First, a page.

Plath women who did venture into the

was raised in an American society that was characterized by strict gender roles
which suppressed women’s interests, character and free will. Conformity was
common and women were convinced to covet the labels of “wife” and “mother” and
uncomplainingly find happiness in these roles. They were manipulated in ways to
believe that their ideal place was a home and that “no job is more exacting,
more necessary, or more rewarding than that of a housewife and mother”.1
Plath, however felt stifled by such stereotypes and did not want society to
mold her into a faceless entity that had lost her independence and
individualism to the concept of domesticity. This led Plath to adopt a very
negative view of the world as she felt tormented being born a woman and thus
being born with limited choices. She was aware that women who did venture into
the arts or to pursue an academic career found it very difficult to attain any
attention for their work which is why she strongly felt that the American
society was lacking freedom and had to establish the idea of liberating its
women from the oppressive atmosphere. She believed in a culture that supported
women and one that strongly opposed the traditional concept of a woman’s place
and her roles in life. For this reason, Plath used her poetry to strongly embed
her feminist attitudes and rejection of the 1950 patriarchy society.

In a
very confrontational and intense nature, the theme of patriarchy society is
best exemplified in the poems “Ariel”, “Lady Lazarus” and “Daddy”.
The three poems were published in Plath’s Ariel collection posthumously
in 1965 and use extensive metaphors, vivid imagery and emotional reverberations
to help her paint her state in a patriarchy society.

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                        Stasis in darkness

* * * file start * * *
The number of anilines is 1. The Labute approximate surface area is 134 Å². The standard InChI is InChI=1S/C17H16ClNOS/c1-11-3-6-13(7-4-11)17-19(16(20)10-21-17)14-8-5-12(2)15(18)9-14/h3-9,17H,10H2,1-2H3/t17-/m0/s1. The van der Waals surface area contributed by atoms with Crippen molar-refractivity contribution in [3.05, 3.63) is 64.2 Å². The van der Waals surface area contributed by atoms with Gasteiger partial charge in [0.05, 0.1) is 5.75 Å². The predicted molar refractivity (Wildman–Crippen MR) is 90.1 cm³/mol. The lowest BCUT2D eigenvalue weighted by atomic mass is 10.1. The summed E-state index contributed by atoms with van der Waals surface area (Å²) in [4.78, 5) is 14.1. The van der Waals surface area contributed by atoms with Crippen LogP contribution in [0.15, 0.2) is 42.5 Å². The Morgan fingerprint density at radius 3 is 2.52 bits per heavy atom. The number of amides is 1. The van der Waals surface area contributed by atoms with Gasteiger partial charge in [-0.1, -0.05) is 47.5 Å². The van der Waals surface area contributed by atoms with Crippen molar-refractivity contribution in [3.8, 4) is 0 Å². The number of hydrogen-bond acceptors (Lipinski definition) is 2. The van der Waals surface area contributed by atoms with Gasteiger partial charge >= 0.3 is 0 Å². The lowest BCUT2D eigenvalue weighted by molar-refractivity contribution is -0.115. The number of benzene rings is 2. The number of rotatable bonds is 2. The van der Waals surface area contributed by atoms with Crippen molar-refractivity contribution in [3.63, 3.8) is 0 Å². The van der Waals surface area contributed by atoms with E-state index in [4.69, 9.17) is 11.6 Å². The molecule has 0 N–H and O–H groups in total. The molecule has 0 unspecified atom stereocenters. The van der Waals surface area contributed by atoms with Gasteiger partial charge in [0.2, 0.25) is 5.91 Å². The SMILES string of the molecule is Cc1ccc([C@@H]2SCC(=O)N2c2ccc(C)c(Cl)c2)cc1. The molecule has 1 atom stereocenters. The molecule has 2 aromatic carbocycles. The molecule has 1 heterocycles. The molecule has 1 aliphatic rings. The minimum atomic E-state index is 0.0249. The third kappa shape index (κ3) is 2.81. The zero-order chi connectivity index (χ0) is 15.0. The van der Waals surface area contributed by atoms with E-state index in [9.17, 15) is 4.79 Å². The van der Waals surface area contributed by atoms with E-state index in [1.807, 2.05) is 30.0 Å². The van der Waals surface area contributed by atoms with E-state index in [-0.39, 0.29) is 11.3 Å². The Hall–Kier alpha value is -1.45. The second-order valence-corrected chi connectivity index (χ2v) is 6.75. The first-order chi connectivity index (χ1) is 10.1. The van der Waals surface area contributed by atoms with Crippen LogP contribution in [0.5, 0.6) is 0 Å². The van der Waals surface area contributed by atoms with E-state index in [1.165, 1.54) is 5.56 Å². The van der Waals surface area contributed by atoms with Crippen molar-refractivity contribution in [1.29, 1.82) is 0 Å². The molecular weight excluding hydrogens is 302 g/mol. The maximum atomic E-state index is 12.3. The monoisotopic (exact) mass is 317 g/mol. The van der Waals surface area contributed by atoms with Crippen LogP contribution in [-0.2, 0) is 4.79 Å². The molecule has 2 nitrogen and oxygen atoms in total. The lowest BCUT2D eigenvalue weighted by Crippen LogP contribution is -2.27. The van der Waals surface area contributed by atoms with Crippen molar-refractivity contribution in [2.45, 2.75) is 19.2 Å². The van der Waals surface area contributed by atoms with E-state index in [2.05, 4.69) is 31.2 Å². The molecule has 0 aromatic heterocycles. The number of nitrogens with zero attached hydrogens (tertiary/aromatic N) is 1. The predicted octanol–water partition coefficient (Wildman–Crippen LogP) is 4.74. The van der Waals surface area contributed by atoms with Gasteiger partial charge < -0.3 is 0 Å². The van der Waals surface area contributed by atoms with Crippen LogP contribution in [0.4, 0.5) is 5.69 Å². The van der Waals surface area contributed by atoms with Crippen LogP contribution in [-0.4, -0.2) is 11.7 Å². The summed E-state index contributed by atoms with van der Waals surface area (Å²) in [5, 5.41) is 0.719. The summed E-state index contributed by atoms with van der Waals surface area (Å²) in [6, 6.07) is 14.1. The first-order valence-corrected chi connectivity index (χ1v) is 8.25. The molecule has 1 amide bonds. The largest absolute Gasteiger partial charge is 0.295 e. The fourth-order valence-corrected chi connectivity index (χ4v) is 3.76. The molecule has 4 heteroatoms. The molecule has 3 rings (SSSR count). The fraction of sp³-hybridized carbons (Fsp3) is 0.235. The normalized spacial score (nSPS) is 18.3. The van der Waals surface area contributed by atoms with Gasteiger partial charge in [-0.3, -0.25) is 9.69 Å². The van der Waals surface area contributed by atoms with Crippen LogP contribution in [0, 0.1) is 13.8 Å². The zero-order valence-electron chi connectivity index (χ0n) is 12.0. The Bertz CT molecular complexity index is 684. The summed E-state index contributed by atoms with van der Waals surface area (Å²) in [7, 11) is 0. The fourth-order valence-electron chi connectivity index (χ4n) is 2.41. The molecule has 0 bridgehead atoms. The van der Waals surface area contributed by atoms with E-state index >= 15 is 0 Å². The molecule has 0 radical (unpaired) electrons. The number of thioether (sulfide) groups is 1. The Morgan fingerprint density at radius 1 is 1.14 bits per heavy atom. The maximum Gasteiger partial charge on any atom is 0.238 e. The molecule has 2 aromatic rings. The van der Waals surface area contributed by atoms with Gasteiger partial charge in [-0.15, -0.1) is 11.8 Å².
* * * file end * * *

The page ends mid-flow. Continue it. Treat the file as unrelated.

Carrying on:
Then the substanceless blue

                        Pour of tor and distances

                        God’s lioness –Ariel, 1962

These first few lines of “Ariel” depict a woman riding a
horse at the break of dawn. It is believed that the character is a woman due to
the mentioning of “Lady Godiva”, an English noblewoman known for riding naked
on her horse, later on in the poem. The woman in the poem seems to be a persona
that Plath has taken on to describe herself. The condition of women in a
patriarchy is depicted through the image of the woman riding her horse in
complete darkness. The darkness symbolizes a woman’s captivity in a society
where she must conform to her roles as a wife, a mother and a caretaker. The
second line however, brings hope with the mentioning of “the substanceless blue”,
something that the dominating society could not take away from Plath. The light
through absolute darkness allows visibility for the woman in the poem enabling
her to see the path ahead. This could represent Plath as a woman in an
oppressive society choosing to form an independent identity and creating her
own path to self-fulfillment, thus suddenly feeling powerful like a “god’s